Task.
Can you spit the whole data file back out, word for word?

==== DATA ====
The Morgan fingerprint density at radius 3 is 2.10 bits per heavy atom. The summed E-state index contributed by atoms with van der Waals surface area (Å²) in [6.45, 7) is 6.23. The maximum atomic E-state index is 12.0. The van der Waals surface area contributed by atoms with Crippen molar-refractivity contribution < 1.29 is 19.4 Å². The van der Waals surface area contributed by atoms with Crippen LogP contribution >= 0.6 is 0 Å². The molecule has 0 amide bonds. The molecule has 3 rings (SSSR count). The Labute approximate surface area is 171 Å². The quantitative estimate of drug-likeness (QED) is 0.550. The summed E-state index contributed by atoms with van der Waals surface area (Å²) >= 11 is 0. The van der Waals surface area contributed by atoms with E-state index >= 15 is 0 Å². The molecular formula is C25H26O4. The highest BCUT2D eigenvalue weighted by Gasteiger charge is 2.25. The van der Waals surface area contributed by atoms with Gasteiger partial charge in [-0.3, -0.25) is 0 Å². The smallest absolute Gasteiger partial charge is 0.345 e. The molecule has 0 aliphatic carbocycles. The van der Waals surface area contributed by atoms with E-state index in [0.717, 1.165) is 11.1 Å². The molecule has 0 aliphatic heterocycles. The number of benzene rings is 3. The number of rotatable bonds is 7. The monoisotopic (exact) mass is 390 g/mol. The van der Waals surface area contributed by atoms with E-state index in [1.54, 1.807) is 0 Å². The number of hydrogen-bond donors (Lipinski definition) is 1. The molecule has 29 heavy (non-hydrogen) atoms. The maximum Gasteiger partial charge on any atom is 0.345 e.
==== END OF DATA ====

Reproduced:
The Morgan fingerprint density at radius 3 is 2.10 bits per heavy atom. The summed E-state index contributed by atoms with van der Waals surface area (Å²) in [6.45, 7) is 6.23. The maximum atomic E-state index is 12.0. The van der Waals surface area contributed by atoms with Crippen molar-refractivity contribution < 1.29 is 19.4 Å². The van der Waals surface area contributed by atoms with Crippen LogP contribution >= 0.6 is 0 Å². The molecule has 0 amide bonds. The molecule has 3 rings (SSSR count). The Labute approximate surface area is 171 Å². The quantitative estimate of drug-likeness (QED) is 0.550. The summed E-state index contributed by atoms with van der Waals surface area (Å²) >= 11 is 0. The van der Waals surface area contributed by atoms with E-state index >= 15 is 0 Å². The molecular formula is C25H26O4. The highest BCUT2D eigenvalue weighted by Gasteiger charge is 2.25. The van der Waals surface area contributed by atoms with Gasteiger partial charge in [-0.3, -0.25) is 0 Å². The smallest absolute Gasteiger partial charge is 0.345 e. The molecule has 0 aliphatic carbocycles. The van der Waals surface area contributed by atoms with E-state index in [0.717, 1.165) is 11.1 Å². The molecule has 0 aliphatic heterocycles. The number of benzene rings is 3. The number of rotatable bonds is 7. The monoisotopic (exact) mass is 390 g/mol. The van der Waals surface area contributed by atoms with E-state index in [1.54, 1.807) is 0 Å². The number of hydrogen-bond donors (Lipinski definition) is 1. The molecule has 29 heavy (non-hydrogen) atoms. The maximum Gasteiger partial charge on any atom is 0.345 e.